Direct accelerator mass spectrometry (AMS) dating of anaerobically preserved plant remains from the Dongan site in New Guinea, combined with assessment of preservation condition, confirms earlier doubts about the antiquity of betelnut (Areca catechu L.) found at the site. A possible sago leaf fragment is also identified as a modern contaminant. The mid-Holocene age of other fruit and nut remains is verified using these methods. The utility of AMS dating in combination with detailed archaeobotanical assessment is demonstrated, thus improving Chronometric hygiene and with it knowledge of past plant use in Oceania.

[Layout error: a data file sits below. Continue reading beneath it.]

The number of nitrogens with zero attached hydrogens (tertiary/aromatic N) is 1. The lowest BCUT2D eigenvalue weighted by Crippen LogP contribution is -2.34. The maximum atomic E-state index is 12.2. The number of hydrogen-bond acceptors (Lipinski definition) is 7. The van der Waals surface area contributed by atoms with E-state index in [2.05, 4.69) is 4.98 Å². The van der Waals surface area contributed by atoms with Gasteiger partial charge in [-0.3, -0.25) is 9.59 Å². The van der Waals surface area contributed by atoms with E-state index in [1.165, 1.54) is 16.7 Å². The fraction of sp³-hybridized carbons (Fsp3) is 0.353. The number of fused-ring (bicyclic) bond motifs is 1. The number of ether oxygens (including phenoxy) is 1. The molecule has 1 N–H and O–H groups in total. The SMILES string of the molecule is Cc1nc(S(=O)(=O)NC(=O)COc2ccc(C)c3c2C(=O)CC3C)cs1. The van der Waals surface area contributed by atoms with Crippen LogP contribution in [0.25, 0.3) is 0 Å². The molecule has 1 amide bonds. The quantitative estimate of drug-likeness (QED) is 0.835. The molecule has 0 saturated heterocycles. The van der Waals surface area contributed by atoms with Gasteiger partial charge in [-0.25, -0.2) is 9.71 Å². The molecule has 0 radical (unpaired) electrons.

|Publication status||Published - 2005|